5.3.  Coordinates and change of basis in a vector space

Let V be a  vector space over with a basis = {}. Then, for every v V , there exist unique scalars such that v = . Let us denote these scalars by . If we fix the order of elements of  , then for every v V we get a unique element () , where
                                                          v = .

Thus to every v V , we can associate an element () . This motivates our next condition.

5.3.1 Definition:

Let V be a vector space and = {} be an ordered basis of V, (i.e., is a basis and the order of its elements is fixed). For every v V, the unique scalars such that  v = are called the coordinate functions and =  () is called the coordinate vector will change if the ordered basis .
             Note that, the coordinate vector will change if the order of elements of  is changed.

 
5.3.2 Example:

(i)    Let = {} be the natural of . Then for any v >(x, y, z) , v = .
       Thus,
                       
       Similar statements holds for .

(ii)   Let V = , the vector space of all real polynomial of degree at most 3. Let = {},
      . is the standard basis for . It is early to check that is also basis for .
       For any vector p(x) = ,
                           
       Note that, = if and only if
                                        a =
                                        b = -
                                        c = 2 + +
      Hence, = a, = (), = (). Thus for p(x) = ,


                               

     An element v V uniquely determines and is determined by its coordinate vector. In fact, we have the
     following :

5.3.3 Theorem:

Let V be a vector space and = {} be an ordered basis of V. Then the map V from V to is a bijective map such that for

(i) 
(ii)

 Proof

 
5.3.4 Notes:

The corresponding  V is one-to-one and identifies the vector space V with the space in all respects. Thus all statements regarding any vector space of dimension n can be analyzed in the vector space in terms of the coordinate vectors once an ordered basis of V is chosen and fixed.

 
5.3.5 Theorem:

Vectors {} is linearly independent in V, if and only if the corresponding coordinate vectors is linearly independent in .

 Proof

 
5.3.6 Theorem:

Let V be a vector space over and be two ordered basis of V. For any v V , let be its coordinate vector with respect to basis and be its coordinate vector with respect to basis . For every i, 1 i n, let the coordinate vector , with respect to the basis be given by , and let . Then P is an invertible matrix and P = .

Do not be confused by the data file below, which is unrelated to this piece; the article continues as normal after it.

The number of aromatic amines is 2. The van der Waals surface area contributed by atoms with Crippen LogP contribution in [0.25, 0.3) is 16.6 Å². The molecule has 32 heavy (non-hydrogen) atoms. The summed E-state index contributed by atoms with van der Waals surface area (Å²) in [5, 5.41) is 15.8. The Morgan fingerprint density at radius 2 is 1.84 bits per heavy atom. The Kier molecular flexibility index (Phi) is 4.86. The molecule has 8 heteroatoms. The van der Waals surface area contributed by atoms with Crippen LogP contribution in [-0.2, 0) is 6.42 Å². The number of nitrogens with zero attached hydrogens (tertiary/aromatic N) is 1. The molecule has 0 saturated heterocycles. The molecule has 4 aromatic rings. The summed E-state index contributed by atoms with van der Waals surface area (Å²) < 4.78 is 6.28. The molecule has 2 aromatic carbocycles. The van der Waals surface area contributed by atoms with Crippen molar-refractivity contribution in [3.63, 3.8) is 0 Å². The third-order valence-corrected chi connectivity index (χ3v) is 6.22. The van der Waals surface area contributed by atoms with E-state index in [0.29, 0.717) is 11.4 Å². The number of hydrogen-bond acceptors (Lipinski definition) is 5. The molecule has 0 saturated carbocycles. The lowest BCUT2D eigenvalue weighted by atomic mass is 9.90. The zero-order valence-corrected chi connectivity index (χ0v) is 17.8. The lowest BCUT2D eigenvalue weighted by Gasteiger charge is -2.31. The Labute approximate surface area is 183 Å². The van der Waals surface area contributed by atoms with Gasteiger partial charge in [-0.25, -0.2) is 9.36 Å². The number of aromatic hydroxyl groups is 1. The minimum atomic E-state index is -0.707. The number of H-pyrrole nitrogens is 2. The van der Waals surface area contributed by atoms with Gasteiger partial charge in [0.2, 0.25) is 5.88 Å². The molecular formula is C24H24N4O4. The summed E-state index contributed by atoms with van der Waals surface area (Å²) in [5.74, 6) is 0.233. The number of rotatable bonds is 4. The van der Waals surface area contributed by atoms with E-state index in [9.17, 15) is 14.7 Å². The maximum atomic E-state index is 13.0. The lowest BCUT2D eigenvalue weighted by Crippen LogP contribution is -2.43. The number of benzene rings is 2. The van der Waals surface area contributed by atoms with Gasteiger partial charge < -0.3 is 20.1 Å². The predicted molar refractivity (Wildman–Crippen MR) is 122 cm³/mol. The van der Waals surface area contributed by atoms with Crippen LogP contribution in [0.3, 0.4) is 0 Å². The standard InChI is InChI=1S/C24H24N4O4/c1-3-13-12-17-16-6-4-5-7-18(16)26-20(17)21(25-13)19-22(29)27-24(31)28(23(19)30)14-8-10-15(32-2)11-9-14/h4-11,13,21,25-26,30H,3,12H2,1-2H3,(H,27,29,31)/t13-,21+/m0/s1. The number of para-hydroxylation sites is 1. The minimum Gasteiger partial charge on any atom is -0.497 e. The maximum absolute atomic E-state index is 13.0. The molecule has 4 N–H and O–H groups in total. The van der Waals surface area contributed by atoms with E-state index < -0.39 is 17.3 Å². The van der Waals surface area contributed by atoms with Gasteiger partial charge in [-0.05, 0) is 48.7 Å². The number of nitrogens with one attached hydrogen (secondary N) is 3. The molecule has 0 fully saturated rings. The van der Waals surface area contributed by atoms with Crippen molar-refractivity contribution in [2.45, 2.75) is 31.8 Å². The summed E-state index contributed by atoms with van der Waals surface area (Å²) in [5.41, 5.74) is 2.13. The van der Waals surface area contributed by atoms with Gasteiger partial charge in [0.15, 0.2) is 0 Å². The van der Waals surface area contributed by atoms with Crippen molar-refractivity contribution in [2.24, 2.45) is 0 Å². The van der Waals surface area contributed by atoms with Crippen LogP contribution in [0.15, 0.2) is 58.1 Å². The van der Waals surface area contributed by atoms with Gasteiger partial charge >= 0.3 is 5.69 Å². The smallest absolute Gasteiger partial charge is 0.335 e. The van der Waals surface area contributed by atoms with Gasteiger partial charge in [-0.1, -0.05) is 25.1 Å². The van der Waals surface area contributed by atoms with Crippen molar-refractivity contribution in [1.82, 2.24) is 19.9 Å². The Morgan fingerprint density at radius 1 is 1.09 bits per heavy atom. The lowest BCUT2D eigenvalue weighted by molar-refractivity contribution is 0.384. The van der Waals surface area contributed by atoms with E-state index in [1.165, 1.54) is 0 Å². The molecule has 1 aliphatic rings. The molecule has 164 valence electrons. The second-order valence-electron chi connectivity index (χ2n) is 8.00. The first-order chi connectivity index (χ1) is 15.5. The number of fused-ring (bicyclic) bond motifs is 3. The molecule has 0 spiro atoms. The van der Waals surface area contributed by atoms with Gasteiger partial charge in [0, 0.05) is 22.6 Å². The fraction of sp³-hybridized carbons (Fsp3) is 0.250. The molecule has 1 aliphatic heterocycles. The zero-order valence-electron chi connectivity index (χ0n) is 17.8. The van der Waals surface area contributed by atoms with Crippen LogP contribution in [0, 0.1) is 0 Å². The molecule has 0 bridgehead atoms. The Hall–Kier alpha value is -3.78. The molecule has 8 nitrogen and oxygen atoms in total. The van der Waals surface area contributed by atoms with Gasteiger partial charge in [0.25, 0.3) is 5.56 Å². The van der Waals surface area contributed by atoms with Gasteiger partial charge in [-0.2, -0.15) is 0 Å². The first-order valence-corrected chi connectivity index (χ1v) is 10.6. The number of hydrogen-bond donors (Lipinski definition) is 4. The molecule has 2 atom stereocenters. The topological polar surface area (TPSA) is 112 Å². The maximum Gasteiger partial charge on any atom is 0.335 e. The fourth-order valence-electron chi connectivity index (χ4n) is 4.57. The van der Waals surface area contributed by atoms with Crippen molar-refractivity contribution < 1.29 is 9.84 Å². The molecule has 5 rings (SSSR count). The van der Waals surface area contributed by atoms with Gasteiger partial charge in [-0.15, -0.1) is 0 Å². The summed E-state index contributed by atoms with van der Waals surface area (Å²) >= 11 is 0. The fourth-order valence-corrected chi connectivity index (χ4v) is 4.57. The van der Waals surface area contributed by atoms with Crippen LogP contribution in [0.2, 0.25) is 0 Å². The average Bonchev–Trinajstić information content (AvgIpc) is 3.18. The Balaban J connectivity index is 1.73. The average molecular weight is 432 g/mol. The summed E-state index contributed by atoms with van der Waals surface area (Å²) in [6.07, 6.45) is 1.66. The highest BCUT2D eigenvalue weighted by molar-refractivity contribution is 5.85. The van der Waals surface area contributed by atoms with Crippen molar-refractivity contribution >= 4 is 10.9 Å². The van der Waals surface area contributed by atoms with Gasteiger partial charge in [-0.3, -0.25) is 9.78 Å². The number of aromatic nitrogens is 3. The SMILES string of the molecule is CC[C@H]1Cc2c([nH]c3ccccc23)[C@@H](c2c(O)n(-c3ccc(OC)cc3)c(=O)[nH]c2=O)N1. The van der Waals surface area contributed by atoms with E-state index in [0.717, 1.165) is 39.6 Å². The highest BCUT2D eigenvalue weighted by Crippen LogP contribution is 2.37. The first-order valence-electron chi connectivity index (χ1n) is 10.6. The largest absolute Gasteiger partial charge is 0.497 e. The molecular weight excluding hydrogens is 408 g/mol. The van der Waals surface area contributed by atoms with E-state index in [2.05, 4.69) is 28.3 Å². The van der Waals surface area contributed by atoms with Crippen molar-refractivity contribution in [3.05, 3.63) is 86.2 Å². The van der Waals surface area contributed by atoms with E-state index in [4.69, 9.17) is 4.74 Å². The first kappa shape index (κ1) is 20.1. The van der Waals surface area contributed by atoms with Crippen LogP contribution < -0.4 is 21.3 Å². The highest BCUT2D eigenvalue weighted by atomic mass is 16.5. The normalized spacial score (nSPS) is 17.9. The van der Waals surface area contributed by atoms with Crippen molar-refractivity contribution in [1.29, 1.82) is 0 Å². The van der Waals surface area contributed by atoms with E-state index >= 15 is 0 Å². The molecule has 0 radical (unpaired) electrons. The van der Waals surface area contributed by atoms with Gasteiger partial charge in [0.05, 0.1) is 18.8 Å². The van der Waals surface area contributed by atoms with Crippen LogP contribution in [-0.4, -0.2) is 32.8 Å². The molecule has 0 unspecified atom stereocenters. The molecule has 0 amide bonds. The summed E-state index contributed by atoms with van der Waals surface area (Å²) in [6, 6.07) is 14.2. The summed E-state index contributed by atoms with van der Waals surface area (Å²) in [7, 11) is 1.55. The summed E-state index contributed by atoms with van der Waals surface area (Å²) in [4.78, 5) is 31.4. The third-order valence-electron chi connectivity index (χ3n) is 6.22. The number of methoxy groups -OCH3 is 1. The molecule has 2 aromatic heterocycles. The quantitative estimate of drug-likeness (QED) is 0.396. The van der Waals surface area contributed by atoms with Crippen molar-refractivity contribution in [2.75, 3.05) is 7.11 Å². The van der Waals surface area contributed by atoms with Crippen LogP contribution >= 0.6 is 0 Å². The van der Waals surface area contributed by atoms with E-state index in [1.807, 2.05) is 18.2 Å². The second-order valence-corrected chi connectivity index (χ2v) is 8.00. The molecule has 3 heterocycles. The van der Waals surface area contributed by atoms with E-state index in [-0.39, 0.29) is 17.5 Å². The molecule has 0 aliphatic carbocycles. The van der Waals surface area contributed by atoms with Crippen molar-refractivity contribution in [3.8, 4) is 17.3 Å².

Proof

 
5.3.7 Notes:

Above theorem has a converse: let  be any given invertible matrix and = be any given basis of a vector space V. Define
                            , 1 i n,
where  . Then it is easy to such that = {} is a basis of V and the change of coordinates from basis to is precisely given by (5.1), that is by the matrix P. Hence change of basis is equivalent to multiplication by an invertible matrices. Let us look at an example.

 
5.3.8 Example:

Consider the vector space V = over . Let = and := . Note that is the standard basis and it is easy to check that is also a basis of  . Since
                            
and
                            
the change of basis from and is given by the matrix
                                
Thus, for a point P having coordinates (x, y) with respect to , its coordinate with respect to new basis are :
                                                  
                   
                                                                           (Figure 5.1)

Similarly, the matrix corresponding to the change from to is given by the matrix


                                                  
Clearly,
                                 

 
5.3.9 Example:

Consider the standard basis = and consider the new basis given by the matrix i.e., the basis {u, v} where
                            
and
                            



                                                                              (Figure 5.2)


It is easy to check that {, } is indeed a basis of  . Geometrically, the new basis is obtained from the earlier by rotation through an angle .

 
5.3.10 Example:

Let V = , = {(2, 0, 1), (1, 2, 0), (1, 1, 1)} and = . We ask the reader to verify that both and are bases for . Let v = (4, -9, 5) . Let us first complete and . Let v = , i.e.,
                                        
It is early to see that this implies = 4, = -5, = 1. Similarly, if v = , i.e.,
                                       
then a = 1, b = 2, c = 3. Hence
                             
Next to find the matrix P such that
                              
We recall that the column of P is the coordinate vector if  with respect to the basis . This means we have to solve the equations
                                      
Note that each is a system of linear equations:
                          
Since then system has same coefficient matrix, we can show these together. Consider the augmented matrix to reduced row-echelon form. This (we leave the calculation to the reader) is
                     
Thus
                   
Using (5.2) and (5.4), it is easy to check that equation (5.3) holds.
              Similarly, the matrix Q that hold gives the change of conditions from to , i.e., , can be computed by solving.
                                 
to get
                                                 
Finally, we ask the reader to verify that PQ = QP = Id.
(iii) Let ={(1, -3), (-2, 4)} be a basis of  and let
                       
Let us find a basis of  such that the matrix for the change of basis from to is P. For this, we note that
                     
Hence, = {(-7, 9), (-5, 7)}.

 
Click here to see an interactive visualization: Applet 5.3
Click here to take a Quiz: Quiz 5.3